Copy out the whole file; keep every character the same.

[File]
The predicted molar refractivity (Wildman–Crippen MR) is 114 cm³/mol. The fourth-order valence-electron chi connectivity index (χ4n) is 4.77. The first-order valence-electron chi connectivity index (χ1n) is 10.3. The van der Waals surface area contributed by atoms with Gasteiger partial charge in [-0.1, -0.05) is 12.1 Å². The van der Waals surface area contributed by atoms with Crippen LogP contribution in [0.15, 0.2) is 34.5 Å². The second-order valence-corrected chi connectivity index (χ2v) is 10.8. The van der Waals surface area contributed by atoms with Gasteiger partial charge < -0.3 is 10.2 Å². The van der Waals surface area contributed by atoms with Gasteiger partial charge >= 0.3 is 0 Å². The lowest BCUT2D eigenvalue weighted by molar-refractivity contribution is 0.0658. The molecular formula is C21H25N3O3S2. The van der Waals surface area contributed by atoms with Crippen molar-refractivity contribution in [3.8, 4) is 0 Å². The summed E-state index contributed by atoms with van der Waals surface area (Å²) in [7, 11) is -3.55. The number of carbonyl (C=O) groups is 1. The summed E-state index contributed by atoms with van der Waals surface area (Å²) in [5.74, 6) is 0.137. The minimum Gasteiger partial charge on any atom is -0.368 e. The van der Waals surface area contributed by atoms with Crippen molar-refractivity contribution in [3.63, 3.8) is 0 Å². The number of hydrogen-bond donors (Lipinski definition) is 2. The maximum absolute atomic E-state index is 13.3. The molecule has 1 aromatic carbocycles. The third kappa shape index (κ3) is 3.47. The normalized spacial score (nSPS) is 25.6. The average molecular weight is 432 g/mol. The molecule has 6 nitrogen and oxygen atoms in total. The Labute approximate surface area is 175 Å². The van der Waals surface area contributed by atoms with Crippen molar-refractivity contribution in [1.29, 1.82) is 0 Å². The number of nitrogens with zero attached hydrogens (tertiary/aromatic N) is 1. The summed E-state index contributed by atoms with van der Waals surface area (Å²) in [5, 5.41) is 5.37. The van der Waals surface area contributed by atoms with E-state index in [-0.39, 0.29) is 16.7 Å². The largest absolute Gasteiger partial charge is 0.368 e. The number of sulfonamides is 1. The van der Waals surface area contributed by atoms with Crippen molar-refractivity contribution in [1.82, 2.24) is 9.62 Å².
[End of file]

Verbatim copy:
The predicted molar refractivity (Wildman–Crippen MR) is 114 cm³/mol. The fourth-order valence-electron chi connectivity index (χ4n) is 4.77. The first-order valence-electron chi connectivity index (χ1n) is 10.3. The van der Waals surface area contributed by atoms with Gasteiger partial charge in [-0.1, -0.05) is 12.1 Å². The van der Waals surface area contributed by atoms with Crippen LogP contribution in [0.15, 0.2) is 34.5 Å². The second-order valence-corrected chi connectivity index (χ2v) is 10.8. The van der Waals surface area contributed by atoms with Gasteiger partial charge < -0.3 is 10.2 Å². The van der Waals surface area contributed by atoms with Gasteiger partial charge >= 0.3 is 0 Å². The lowest BCUT2D eigenvalue weighted by molar-refractivity contribution is 0.0658. The molecular formula is C21H25N3O3S2. The van der Waals surface area contributed by atoms with Crippen molar-refractivity contribution in [3.8, 4) is 0 Å². The summed E-state index contributed by atoms with van der Waals surface area (Å²) in [7, 11) is -3.55. The number of carbonyl (C=O) groups is 1. The summed E-state index contributed by atoms with van der Waals surface area (Å²) in [5.74, 6) is 0.137. The minimum Gasteiger partial charge on any atom is -0.368 e. The van der Waals surface area contributed by atoms with Crippen molar-refractivity contribution in [3.63, 3.8) is 0 Å². The number of hydrogen-bond donors (Lipinski definition) is 2. The maximum absolute atomic E-state index is 13.3. The molecule has 1 aromatic carbocycles. The third kappa shape index (κ3) is 3.47. The normalized spacial score (nSPS) is 25.6. The average molecular weight is 432 g/mol. The molecule has 6 nitrogen and oxygen atoms in total. The Labute approximate surface area is 175 Å². The van der Waals surface area contributed by atoms with Crippen molar-refractivity contribution in [1.29, 1.82) is 0 Å². The number of nitrogens with zero attached hydrogens (tertiary/aromatic N) is 1. The summed E-state index contributed by atoms with van der Waals surface area (Å²) in [5, 5.41) is 5.37. The van der Waals surface area contributed by atoms with E-state index in [-0.39, 0.29) is 16.7 Å². The largest absolute Gasteiger partial charge is 0.368 e. The number of sulfonamides is 1. The van der Waals surface area contributed by atoms with Crippen molar-refractivity contribution in [1.82, 2.24) is 9.62 Å².